The Most Dangerous Journeys to School From Around the World (Pictures)

This morning, I woke up around 7:30, threw some clothes on and headed towards the University of Texas campus.

On my way to class I had to battle an insane swarm of cars, pedestrians and bikers, as well as a ten-minute walk through the Texas heat from my car to class.

I was feeling sorry myself, lamenting about my terrible commute, when I stumbled upon something that immediately put the luxury of my educational experiences into perspective…

You see, here in the U.S. we look at education almost as a chore- something we have to do when we’re young if we want to have any chance of being successful as adults. In reality, access to education is arguably the single most valuable gift that a person can be given.

What most people don’t realize is that education, especially free public education, is not something widely available around the world.

Don’t take it from me, though. Take it from the kids who battle insane challenges and dangers on a regular basis for a chance at a basic education:

Children in Gulu, China spend five hours walking along a one-foot wide path through the mountains to get to school.

Photo Credits: Sipa Press

In the Zhang Jiawan village in southern China, kids scale huge rock faces using unsecured wooden ladders during their journey to school.

Photo Credits: Imaginachina/Rex Features

These children from Zanskar (in the Indian Himalayas) have to battle ice and freezing temperatures as they trek through the mountains on their way to boarding school.

Photo Credit: Timothy Allen

When part of the main suspension bridge in Lebak, Indonesia gave out, the kids there didn’t stop going to school. They simply figured out a way to cross the damaged bridge.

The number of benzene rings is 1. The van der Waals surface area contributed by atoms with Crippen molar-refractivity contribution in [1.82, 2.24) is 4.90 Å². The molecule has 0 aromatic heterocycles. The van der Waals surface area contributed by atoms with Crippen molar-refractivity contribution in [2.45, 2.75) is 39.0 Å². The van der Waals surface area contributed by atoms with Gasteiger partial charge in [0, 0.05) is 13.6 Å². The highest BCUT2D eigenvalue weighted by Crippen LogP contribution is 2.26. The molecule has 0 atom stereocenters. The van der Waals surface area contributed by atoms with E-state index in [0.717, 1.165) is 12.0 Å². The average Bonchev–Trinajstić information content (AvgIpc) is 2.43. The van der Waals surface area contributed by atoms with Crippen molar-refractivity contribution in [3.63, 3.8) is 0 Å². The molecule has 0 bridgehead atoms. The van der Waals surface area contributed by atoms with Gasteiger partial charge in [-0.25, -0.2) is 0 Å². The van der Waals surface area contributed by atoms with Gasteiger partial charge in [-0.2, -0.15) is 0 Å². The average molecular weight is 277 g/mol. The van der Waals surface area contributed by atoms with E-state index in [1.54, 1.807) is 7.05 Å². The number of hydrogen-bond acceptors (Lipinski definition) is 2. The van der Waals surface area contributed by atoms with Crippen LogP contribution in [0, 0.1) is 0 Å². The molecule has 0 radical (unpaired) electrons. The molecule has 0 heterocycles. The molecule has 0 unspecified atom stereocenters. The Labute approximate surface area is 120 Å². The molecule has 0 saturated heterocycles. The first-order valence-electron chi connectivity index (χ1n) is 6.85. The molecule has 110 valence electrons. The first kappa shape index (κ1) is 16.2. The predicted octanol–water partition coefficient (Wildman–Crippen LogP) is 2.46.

*After these pictures were widely circulated, Indonesia’s largest steel producer (PT Krakatau Steel) built a new bridge to ensure that the students crossed safely.

Photo Credits: Reuters

In one part of Colombia, kids use an 800 meter steel cable (suspended 400 meters above the ground) to cross the Rio Negro River on their way to school.

Photo Credits: Christoph Otto

Pupils stand on the roof a wooden boat on their way to school in Pangururan, Indonesia.

Photo Credits: Muhammad Buchari

Schoolgirls use a plank to cross a gap in the wall of the 16th-century Galle Fort in Sri Lanka.

Photo Credits: Reuters/Vivek Prakash

Students from the Cilangkap Village in Indonesia use a makeshift bamboo raft to cross the Ciherang River on their way to school.

Photo Credits: Reuters/Beawiharta Beawiharta

Students in Padang, Sumatra (Indonesia) use a tight rope to cross 30 feet above a river on their walk to school.

Photo Credits: Panjalu Images/Barcroft Media

Elementary students from the Rizal Province in the Philippines use an inflated tire tube to cross a river that separates them from their school.

Photo Credits: Bullit Marquez /AP

You can check out more insane journeys to school from Bored Panda here.

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